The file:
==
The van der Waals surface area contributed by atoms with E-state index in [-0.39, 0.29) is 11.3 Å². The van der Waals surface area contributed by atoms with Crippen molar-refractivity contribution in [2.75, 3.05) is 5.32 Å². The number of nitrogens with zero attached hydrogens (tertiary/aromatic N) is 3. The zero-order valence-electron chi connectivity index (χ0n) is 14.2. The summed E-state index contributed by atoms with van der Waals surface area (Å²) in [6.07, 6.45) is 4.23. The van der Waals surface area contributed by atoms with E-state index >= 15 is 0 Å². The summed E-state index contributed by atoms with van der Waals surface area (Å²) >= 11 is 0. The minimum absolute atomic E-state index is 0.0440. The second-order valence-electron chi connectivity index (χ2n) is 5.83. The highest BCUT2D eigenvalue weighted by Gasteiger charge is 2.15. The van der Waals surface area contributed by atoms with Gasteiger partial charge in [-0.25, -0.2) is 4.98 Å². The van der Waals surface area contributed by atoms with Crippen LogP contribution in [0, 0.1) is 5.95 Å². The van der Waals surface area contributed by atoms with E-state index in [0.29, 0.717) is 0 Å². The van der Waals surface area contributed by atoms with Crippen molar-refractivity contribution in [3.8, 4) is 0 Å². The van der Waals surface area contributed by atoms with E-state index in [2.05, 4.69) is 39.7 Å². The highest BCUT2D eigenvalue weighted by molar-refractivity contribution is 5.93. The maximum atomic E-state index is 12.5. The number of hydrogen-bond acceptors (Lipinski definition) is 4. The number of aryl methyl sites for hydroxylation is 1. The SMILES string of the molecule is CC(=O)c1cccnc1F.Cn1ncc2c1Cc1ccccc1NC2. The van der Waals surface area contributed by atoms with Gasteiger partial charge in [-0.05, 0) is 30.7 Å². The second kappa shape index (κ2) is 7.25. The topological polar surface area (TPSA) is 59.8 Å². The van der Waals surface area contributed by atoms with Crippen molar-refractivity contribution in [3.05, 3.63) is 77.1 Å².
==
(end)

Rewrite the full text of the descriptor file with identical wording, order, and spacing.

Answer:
The van der Waals surface area contributed by atoms with E-state index in [-0.39, 0.29) is 11.3 Å². The van der Waals surface area contributed by atoms with Crippen molar-refractivity contribution in [2.75, 3.05) is 5.32 Å². The number of nitrogens with zero attached hydrogens (tertiary/aromatic N) is 3. The zero-order valence-electron chi connectivity index (χ0n) is 14.2. The summed E-state index contributed by atoms with van der Waals surface area (Å²) in [6.07, 6.45) is 4.23. The van der Waals surface area contributed by atoms with E-state index >= 15 is 0 Å². The summed E-state index contributed by atoms with van der Waals surface area (Å²) >= 11 is 0. The minimum absolute atomic E-state index is 0.0440. The second-order valence-electron chi connectivity index (χ2n) is 5.83. The highest BCUT2D eigenvalue weighted by Gasteiger charge is 2.15. The van der Waals surface area contributed by atoms with Gasteiger partial charge in [-0.25, -0.2) is 4.98 Å². The van der Waals surface area contributed by atoms with Crippen LogP contribution in [0, 0.1) is 5.95 Å². The van der Waals surface area contributed by atoms with E-state index in [0.29, 0.717) is 0 Å². The van der Waals surface area contributed by atoms with Crippen molar-refractivity contribution in [3.8, 4) is 0 Å². The van der Waals surface area contributed by atoms with E-state index in [2.05, 4.69) is 39.7 Å². The highest BCUT2D eigenvalue weighted by molar-refractivity contribution is 5.93. The maximum atomic E-state index is 12.5. The number of hydrogen-bond acceptors (Lipinski definition) is 4. The number of aryl methyl sites for hydroxylation is 1. The SMILES string of the molecule is CC(=O)c1cccnc1F.Cn1ncc2c1Cc1ccccc1NC2. The van der Waals surface area contributed by atoms with Gasteiger partial charge in [-0.05, 0) is 30.7 Å². The second kappa shape index (κ2) is 7.25. The topological polar surface area (TPSA) is 59.8 Å². The van der Waals surface area contributed by atoms with Crippen molar-refractivity contribution in [3.05, 3.63) is 77.1 Å².